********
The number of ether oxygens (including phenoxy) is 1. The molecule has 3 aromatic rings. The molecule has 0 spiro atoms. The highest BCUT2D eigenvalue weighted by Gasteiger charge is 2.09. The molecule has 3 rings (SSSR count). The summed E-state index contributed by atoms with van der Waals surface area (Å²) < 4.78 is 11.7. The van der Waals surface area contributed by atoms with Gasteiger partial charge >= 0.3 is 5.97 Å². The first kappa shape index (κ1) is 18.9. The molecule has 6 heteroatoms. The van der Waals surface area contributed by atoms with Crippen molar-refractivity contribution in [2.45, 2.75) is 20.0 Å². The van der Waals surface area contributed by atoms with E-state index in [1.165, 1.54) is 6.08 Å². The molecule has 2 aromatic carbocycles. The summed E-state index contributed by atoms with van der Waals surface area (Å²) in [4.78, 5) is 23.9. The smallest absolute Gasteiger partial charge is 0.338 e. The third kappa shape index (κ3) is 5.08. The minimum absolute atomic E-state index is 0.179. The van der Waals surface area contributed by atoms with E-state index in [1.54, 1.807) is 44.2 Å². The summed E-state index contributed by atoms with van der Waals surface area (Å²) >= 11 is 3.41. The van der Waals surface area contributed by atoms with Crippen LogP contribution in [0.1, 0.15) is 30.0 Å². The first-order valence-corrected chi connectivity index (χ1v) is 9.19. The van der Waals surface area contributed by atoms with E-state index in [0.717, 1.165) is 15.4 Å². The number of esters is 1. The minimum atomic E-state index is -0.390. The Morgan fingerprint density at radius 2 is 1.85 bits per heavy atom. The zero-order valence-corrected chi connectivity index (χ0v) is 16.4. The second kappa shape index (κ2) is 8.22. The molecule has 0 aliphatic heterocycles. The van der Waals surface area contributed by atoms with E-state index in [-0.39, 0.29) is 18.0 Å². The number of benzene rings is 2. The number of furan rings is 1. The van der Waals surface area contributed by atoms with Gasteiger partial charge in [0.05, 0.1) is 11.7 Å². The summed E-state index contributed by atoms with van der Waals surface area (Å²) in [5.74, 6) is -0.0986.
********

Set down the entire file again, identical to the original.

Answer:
The number of ether oxygens (including phenoxy) is 1. The molecule has 3 aromatic rings. The molecule has 0 spiro atoms. The highest BCUT2D eigenvalue weighted by Gasteiger charge is 2.09. The molecule has 3 rings (SSSR count). The summed E-state index contributed by atoms with van der Waals surface area (Å²) < 4.78 is 11.7. The van der Waals surface area contributed by atoms with Gasteiger partial charge >= 0.3 is 5.97 Å². The first kappa shape index (κ1) is 18.9. The molecule has 6 heteroatoms. The van der Waals surface area contributed by atoms with Crippen molar-refractivity contribution in [2.45, 2.75) is 20.0 Å². The van der Waals surface area contributed by atoms with E-state index in [1.165, 1.54) is 6.08 Å². The molecule has 2 aromatic carbocycles. The summed E-state index contributed by atoms with van der Waals surface area (Å²) in [4.78, 5) is 23.9. The smallest absolute Gasteiger partial charge is 0.338 e. The third kappa shape index (κ3) is 5.08. The minimum absolute atomic E-state index is 0.179. The van der Waals surface area contributed by atoms with E-state index in [1.54, 1.807) is 44.2 Å². The summed E-state index contributed by atoms with van der Waals surface area (Å²) >= 11 is 3.41. The van der Waals surface area contributed by atoms with Crippen LogP contribution in [0.1, 0.15) is 30.0 Å². The first-order valence-corrected chi connectivity index (χ1v) is 9.19. The van der Waals surface area contributed by atoms with E-state index in [0.717, 1.165) is 15.4 Å². The number of esters is 1. The minimum atomic E-state index is -0.390. The Morgan fingerprint density at radius 2 is 1.85 bits per heavy atom. The zero-order valence-corrected chi connectivity index (χ0v) is 16.4. The second kappa shape index (κ2) is 8.22. The molecule has 0 aliphatic heterocycles. The van der Waals surface area contributed by atoms with E-state index in [-0.39, 0.29) is 18.0 Å². The number of benzene rings is 2. The number of furan rings is 1. The van der Waals surface area contributed by atoms with Gasteiger partial charge in [0.05, 0.1) is 11.7 Å². The summed E-state index contributed by atoms with van der Waals surface area (Å²) in [5.74, 6) is -0.0986.